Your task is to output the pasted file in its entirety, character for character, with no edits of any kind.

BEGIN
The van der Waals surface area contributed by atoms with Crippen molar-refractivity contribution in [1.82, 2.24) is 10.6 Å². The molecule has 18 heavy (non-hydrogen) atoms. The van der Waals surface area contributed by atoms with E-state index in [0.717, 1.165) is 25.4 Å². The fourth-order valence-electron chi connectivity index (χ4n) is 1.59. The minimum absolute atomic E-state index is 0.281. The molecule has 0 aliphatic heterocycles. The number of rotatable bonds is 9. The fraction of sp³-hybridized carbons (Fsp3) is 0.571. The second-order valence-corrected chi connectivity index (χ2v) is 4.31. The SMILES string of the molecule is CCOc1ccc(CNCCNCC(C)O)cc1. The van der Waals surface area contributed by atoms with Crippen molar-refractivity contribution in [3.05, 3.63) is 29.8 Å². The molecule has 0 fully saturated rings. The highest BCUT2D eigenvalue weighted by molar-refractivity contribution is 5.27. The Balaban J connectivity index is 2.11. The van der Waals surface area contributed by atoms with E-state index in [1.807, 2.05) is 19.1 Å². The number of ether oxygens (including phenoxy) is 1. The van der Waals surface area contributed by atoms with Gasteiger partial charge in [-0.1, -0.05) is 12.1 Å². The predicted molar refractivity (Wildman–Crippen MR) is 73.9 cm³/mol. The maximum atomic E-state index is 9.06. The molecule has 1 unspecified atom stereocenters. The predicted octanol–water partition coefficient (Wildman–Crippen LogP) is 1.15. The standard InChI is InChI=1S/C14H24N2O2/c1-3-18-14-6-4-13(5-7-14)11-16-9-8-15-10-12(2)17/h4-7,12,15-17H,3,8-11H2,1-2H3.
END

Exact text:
The van der Waals surface area contributed by atoms with Crippen molar-refractivity contribution in [1.82, 2.24) is 10.6 Å². The molecule has 18 heavy (non-hydrogen) atoms. The van der Waals surface area contributed by atoms with E-state index in [0.717, 1.165) is 25.4 Å². The fourth-order valence-electron chi connectivity index (χ4n) is 1.59. The minimum absolute atomic E-state index is 0.281. The molecule has 0 aliphatic heterocycles. The number of rotatable bonds is 9. The fraction of sp³-hybridized carbons (Fsp3) is 0.571. The second-order valence-corrected chi connectivity index (χ2v) is 4.31. The SMILES string of the molecule is CCOc1ccc(CNCCNCC(C)O)cc1. The van der Waals surface area contributed by atoms with Crippen molar-refractivity contribution in [3.05, 3.63) is 29.8 Å². The molecule has 0 fully saturated rings. The highest BCUT2D eigenvalue weighted by molar-refractivity contribution is 5.27. The Balaban J connectivity index is 2.11. The van der Waals surface area contributed by atoms with E-state index in [1.807, 2.05) is 19.1 Å². The number of ether oxygens (including phenoxy) is 1. The van der Waals surface area contributed by atoms with Gasteiger partial charge in [-0.1, -0.05) is 12.1 Å². The predicted molar refractivity (Wildman–Crippen MR) is 73.9 cm³/mol. The maximum atomic E-state index is 9.06. The molecule has 1 unspecified atom stereocenters. The predicted octanol–water partition coefficient (Wildman–Crippen LogP) is 1.15. The standard InChI is InChI=1S/C14H24N2O2/c1-3-18-14-6-4-13(5-7-14)11-16-9-8-15-10-12(2)17/h4-7,12,15-17H,3,8-11H2,1-2H3.